|| CS26210 |
|| ARTIFICIAL INTELLIGENCE CONCEPTS |
|| 2003/2004 |
|| Dr Mark B Ratcliffe |
|| Semester 1 |
|| Dr Myra S Wilson |
|| CS16010 |
| Course delivery
|| Lecture || 17 lectures |
|| Practical || Up to 10 x 2hr |
|Assessment Type||Assessment Length/Details||Proportion|
|Semester Exam||2 Hours ||100%|
|Supplementary Exam|| Will take the same form, under the terms of the Department's policy. || |
|| http://www.aber.ac.uk/compsci/ModuleInfo/CS26210 |
On successful completion of this module students will be able to:
describe the importance of propositional and predicate logic in Artificial Intelligence systems;
solve simple problems in propositional and first order predicate logic;
write Prolog programs to solve simple AI problems;
select and defend the use of particular search techniques in the solution of problems such as path planning;
explain the function and use of fuzzy logic;
explain and understand the use of evolutionary computation;
explain the application of Bayesian probabilty to simple reasoning scenarios;
explain and apply variuos machine learning techniques.
Artificial Intelligence (AI) has made many important contributions to computer science in general, and most experts believe AI techniques will become increasingly important. This module builds on the introduction to the fundamental concepts of AI given in CS16010 . Key issues including knowledge representation, reasoning and the problem of approximate information are addressed both theoretically and practically.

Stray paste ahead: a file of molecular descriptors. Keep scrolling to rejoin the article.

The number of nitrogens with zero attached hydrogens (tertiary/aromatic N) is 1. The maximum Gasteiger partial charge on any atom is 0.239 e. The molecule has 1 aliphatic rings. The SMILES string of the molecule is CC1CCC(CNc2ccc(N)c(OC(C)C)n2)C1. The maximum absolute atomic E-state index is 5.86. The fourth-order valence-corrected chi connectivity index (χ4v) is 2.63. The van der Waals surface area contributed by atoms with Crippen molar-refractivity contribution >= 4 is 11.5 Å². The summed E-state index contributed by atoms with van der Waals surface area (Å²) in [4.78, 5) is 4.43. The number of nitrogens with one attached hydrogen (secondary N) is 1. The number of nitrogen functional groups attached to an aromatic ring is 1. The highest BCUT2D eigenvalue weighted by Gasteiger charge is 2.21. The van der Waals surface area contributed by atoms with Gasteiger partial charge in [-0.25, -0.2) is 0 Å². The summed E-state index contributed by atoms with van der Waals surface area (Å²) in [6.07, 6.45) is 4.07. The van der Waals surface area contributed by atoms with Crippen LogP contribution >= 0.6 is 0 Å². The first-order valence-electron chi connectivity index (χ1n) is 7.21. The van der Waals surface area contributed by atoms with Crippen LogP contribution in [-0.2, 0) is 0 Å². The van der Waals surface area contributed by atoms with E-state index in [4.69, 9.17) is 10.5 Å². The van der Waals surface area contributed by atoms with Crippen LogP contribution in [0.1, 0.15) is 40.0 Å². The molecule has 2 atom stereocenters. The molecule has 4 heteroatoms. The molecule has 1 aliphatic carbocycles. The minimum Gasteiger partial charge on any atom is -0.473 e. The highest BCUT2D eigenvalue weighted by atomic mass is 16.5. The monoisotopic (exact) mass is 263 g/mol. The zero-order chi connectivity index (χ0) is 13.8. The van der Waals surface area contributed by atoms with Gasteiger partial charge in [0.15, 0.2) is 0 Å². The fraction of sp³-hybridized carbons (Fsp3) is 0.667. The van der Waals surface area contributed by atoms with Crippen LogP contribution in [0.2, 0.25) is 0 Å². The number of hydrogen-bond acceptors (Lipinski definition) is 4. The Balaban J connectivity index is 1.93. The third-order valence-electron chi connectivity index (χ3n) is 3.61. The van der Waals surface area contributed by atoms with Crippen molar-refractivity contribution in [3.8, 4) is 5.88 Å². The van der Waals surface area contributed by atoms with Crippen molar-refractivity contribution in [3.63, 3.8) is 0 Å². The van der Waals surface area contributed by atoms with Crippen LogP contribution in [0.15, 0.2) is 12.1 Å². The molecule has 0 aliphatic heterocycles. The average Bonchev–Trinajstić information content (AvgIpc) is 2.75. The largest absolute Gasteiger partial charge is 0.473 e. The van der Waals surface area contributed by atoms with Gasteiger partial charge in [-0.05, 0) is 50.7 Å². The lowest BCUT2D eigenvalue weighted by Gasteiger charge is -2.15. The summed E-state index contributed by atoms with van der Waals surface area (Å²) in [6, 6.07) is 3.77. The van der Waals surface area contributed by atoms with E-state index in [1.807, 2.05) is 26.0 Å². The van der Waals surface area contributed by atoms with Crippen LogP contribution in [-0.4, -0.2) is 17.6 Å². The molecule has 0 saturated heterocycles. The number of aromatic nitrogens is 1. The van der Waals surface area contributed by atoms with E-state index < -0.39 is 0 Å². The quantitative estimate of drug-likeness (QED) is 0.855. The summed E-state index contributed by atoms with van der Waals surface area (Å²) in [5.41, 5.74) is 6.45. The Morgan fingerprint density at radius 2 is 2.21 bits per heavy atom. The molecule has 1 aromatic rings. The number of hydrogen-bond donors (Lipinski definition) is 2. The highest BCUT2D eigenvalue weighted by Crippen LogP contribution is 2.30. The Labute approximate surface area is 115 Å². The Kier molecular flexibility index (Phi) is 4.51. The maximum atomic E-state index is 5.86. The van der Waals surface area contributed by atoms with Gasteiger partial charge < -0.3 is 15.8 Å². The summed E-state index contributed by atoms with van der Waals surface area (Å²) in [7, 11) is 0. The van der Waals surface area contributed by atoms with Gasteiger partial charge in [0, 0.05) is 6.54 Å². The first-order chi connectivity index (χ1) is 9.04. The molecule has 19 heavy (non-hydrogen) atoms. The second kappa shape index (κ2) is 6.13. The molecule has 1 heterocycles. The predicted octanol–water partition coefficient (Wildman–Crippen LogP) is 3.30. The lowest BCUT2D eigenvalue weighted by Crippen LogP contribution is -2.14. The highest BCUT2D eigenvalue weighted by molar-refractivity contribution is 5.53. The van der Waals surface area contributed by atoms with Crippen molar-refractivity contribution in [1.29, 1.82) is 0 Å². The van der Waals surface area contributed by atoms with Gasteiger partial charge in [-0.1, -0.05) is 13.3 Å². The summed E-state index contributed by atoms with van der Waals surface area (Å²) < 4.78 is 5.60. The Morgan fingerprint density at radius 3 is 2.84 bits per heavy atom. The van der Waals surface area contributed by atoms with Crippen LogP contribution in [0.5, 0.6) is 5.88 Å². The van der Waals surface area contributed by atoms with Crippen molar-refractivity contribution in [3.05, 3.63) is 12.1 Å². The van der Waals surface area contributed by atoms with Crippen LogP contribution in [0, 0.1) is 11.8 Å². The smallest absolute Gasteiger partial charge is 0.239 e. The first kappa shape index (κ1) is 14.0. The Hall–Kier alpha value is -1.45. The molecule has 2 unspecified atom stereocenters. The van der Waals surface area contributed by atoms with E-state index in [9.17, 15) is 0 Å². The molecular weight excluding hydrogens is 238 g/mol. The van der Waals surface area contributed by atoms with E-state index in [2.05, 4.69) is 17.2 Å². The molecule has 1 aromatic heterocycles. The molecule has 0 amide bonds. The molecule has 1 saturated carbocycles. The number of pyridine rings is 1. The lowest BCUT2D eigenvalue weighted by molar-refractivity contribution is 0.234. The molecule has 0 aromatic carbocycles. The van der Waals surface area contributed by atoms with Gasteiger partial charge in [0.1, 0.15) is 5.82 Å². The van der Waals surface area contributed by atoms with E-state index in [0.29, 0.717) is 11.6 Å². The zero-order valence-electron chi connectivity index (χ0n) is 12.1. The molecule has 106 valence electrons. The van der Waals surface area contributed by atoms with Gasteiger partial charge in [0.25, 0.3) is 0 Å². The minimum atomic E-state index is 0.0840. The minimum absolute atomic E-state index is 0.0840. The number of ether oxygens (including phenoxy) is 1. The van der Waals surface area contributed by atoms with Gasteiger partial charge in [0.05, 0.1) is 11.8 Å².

Artificial Intelligence is the study of computer systems which can perform the sort of tasks that are usually associated with human intelligence. Examples are: chess playing, pattern recognition, speech understanding and problem solving. The aim of this module is to introduce the main ideas and current problems in Artificial Intelligence including the key concepts of knowledge representation, reasoning and the problem of approximate information. Students will be required to implement and utilise these concepts by means of an Artificial Intelligence programming language.
1. Introduction - 1 Lecture
Revision of AI material covered in CS16010.
2. Introduction to Logic and Prolog - 2 Lectures
3. Knowledge Representation and Inference - 4 Lectures
Propositional Logic and First Order Predicate Logic.
4. Advanced Search - 4 Lectures
Examination of the more advanced aspects of search. Evolutionary search.
5. Uncertainty - 3 Lectures
Probabilistic Reasoning, Fuzzy Logic.
6. Learning - 2 lectures
Logical learning from observations. Decision trees revisited in the light of inductive learning. Using information theory.
7. Summary - 1 Lecture
Review and analysis of AI.
A. Prolog - up to 10 Practicals
Workshops on programming in and using Prolog.
** Should Be Purchased
S.J. Russell and P. Norvig (1995) AI: A Modern Approach
** Recommended Text
I. Bratko (2001) Prolog for Artificial Intelligence
M. Negnevitsky (2002) Artificial Intelligence
Addison Wesley ISBN 0201711591
** Consult For Futher Information
C. J. Hogger (1990) Essentials of Logic Programming
Oxford University Press ISBN 0-19-853832-4
G. F. Luger and B. Stubblefield (1997) Artificial Intelligence
3rd Ed.. Addison-Wesley ISBN 0805311963
P. Winston Artificial Intelligence
3rd Ed.. Addison-Wesley 0-201-83377-4
S. C. Shapiro (1992) Encyclopedia of Artificial Intelligence
This module is at CQFW Level 5